Story by Professor of History W. Michael Weis
|Students from Illinois Wesleyan’s London Program visited Penny Lane, the setting of a popular Beatles song. Weis and his students also made stops at Liverpool’s Cavern Club, where the Beatles played in their early years, as well as the childhood homes of Lennon and McCartney.|
Among the things I love about teaching at Illinois Wesleyan is that I’ve received the opportunity to follow my passions and share them with students. One of the most exciting of those opportunities involved teaching a travel version of my course, “The Beatles and Their World.”
Studying the Beatles has helped me to come to a new understanding of the Sixties, and I wanted to share those insights with students when I first created the Beatles course in 2002. Having previously taught May Term courses in Nigeria, Italy and Cuba, I knew how much students benefited from learning about a topic in its place of origin. With the establishment of IWU’s London Program, which I led in 2005, the idea of bringing a group of students to the UK to specifically study the Beatles proved irresistible.
To actually see where the Beatles grew up and made their music is akin to visiting Stratford-upon-Avon when you’re studying Shakespeare. To the extent that it’s possible, you can put yourself in the picture. When I directed the London Program in the fall of 2005, our flats were located in St. John’s Wood, one block from Paul McCartney’s house (we even got his autograph) and two blocks from Abbey Road, where the Beatles recorded their greatest albums. Also nearby was Mickie Most’s studio, where Donovan and Jeff Beck recorded and where Led Zeppelin lead guitarist Jimmy Page got his start playing studio gigs. While in London, our class saw Ray Davies, lead vocalist and songwriter for the legendary Sixties band the Kinks, perform at the Royal Albert Hall.
By far the biggest highlight for me and many of the students was a four-day stop in Liverpool. Despite being only the size of Peoria, Liverpool is an international city with large Welsh and Irish populations. In the 1960s, Liverpool spawned the Merseybeat sound made famous by the Beatles, and the city maintains an active music scene. Dozens of clubs featuring live bands line Mathew Street, including the famed Cavern Club, where the Beatles played almost 300 concerts between 1961 and 1963. Named because of its location in an old wine cellar, the Cavern was closed in 1973 but rebuilt in 1984, using the original bricks, and is now one of Liverpool’s hottest tourist spots.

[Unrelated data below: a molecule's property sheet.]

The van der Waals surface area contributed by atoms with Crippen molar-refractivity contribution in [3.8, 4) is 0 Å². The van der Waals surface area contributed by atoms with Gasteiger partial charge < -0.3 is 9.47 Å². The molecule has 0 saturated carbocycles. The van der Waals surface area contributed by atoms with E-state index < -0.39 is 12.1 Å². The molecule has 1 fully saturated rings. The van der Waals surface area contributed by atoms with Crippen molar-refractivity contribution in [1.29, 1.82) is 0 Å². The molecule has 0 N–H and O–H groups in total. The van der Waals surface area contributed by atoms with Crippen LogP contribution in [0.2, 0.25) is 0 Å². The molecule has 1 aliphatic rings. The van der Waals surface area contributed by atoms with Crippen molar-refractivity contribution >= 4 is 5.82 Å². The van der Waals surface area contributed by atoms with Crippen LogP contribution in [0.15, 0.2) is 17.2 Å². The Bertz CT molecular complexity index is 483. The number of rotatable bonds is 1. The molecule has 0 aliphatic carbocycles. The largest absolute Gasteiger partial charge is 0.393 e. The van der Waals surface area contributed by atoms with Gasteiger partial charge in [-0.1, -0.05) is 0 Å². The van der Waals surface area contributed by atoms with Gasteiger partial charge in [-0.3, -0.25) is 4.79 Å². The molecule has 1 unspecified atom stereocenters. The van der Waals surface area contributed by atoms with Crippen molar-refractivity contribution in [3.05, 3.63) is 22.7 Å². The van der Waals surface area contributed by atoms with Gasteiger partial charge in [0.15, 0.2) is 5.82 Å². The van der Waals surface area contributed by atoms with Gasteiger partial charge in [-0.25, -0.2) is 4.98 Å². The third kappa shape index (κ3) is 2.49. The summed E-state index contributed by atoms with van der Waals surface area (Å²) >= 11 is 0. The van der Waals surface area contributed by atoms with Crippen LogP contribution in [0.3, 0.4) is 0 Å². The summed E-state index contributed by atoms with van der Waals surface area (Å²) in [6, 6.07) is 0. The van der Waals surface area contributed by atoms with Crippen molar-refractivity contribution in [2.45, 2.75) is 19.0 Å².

Other old Beatles haunts that we visited in Liverpool were Lennon’s and McCartney’s childhood homes and St. Peter’s Church, where the two first met as teenagers 50 years ago. We walked outside Strawberry Fields, an orphanage where Lennon used to play in the trees with his boyhood friends and attend summer garden parties with his Aunt Mimi. It’s the location that inspired one of Lennon’s greatest songs, “Strawberry Fields Forever.” We also visited Penny Lane, a street junction where Paul and John would meet to catch a bus to the center of Liverpool, and which inspired another great song, the McCartney-penned “Penny Lane.”
Those two songs, comprising what is regarded as the greatest rock single of all time, were recorded during the sessions for Sgt. Pepper’s Lonely Hearts Club Band, though they were not released on that classic album. Standing in those very spots that Lennon and McCartney evoked when describing the images and feelings of their childhoods was both touching and profound. It made our Beatles pilgrimage complete.
To return to reading Weis' essay on "What Rock Reveals," click here.